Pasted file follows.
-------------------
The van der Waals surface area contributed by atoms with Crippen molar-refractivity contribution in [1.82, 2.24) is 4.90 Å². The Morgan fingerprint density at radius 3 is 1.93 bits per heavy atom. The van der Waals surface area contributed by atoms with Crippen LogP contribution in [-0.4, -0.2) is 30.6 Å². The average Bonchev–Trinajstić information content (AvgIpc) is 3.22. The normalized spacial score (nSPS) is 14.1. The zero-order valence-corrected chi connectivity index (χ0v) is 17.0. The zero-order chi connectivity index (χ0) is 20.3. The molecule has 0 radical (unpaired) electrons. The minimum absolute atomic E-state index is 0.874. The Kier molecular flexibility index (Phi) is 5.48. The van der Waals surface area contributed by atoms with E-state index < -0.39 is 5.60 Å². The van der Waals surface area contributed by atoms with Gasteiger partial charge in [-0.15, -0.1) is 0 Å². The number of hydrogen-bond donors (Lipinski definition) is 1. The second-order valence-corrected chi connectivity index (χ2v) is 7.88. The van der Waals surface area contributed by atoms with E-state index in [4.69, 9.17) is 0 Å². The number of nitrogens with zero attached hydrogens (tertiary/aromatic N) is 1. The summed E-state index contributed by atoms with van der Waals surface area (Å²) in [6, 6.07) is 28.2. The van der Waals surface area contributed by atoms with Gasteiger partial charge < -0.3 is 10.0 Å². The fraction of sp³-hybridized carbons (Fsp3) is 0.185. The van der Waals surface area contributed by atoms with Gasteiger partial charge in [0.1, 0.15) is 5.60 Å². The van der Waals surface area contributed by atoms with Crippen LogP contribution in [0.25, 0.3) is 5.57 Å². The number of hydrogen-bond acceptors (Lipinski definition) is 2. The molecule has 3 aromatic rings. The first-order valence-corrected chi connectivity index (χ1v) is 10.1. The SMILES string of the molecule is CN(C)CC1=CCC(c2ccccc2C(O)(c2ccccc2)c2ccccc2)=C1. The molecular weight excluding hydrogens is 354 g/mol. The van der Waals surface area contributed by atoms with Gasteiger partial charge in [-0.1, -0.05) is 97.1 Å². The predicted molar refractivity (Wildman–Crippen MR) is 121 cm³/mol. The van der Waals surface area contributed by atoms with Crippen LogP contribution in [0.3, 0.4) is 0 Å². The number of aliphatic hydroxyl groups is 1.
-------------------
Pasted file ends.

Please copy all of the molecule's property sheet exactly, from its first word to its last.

The van der Waals surface area contributed by atoms with Crippen molar-refractivity contribution in [1.82, 2.24) is 4.90 Å². The Morgan fingerprint density at radius 3 is 1.93 bits per heavy atom. The van der Waals surface area contributed by atoms with Crippen LogP contribution in [-0.4, -0.2) is 30.6 Å². The average Bonchev–Trinajstić information content (AvgIpc) is 3.22. The normalized spacial score (nSPS) is 14.1. The zero-order valence-corrected chi connectivity index (χ0v) is 17.0. The zero-order chi connectivity index (χ0) is 20.3. The molecule has 0 radical (unpaired) electrons. The minimum absolute atomic E-state index is 0.874. The Kier molecular flexibility index (Phi) is 5.48. The van der Waals surface area contributed by atoms with E-state index < -0.39 is 5.60 Å². The van der Waals surface area contributed by atoms with Gasteiger partial charge in [-0.15, -0.1) is 0 Å². The number of hydrogen-bond donors (Lipinski definition) is 1. The second-order valence-corrected chi connectivity index (χ2v) is 7.88. The van der Waals surface area contributed by atoms with E-state index in [4.69, 9.17) is 0 Å². The number of nitrogens with zero attached hydrogens (tertiary/aromatic N) is 1. The summed E-state index contributed by atoms with van der Waals surface area (Å²) in [6, 6.07) is 28.2. The van der Waals surface area contributed by atoms with Gasteiger partial charge < -0.3 is 10.0 Å². The fraction of sp³-hybridized carbons (Fsp3) is 0.185. The van der Waals surface area contributed by atoms with Gasteiger partial charge in [0.1, 0.15) is 5.60 Å². The van der Waals surface area contributed by atoms with Crippen LogP contribution in [0.25, 0.3) is 5.57 Å². The number of hydrogen-bond acceptors (Lipinski definition) is 2. The molecule has 3 aromatic rings. The first-order valence-corrected chi connectivity index (χ1v) is 10.1. The SMILES string of the molecule is CN(C)CC1=CCC(c2ccccc2C(O)(c2ccccc2)c2ccccc2)=C1. The molecular weight excluding hydrogens is 354 g/mol. The van der Waals surface area contributed by atoms with Gasteiger partial charge in [-0.1, -0.05) is 97.1 Å². The predicted molar refractivity (Wildman–Crippen MR) is 121 cm³/mol. The van der Waals surface area contributed by atoms with Crippen LogP contribution in [0.3, 0.4) is 0 Å². The number of aliphatic hydroxyl groups is 1.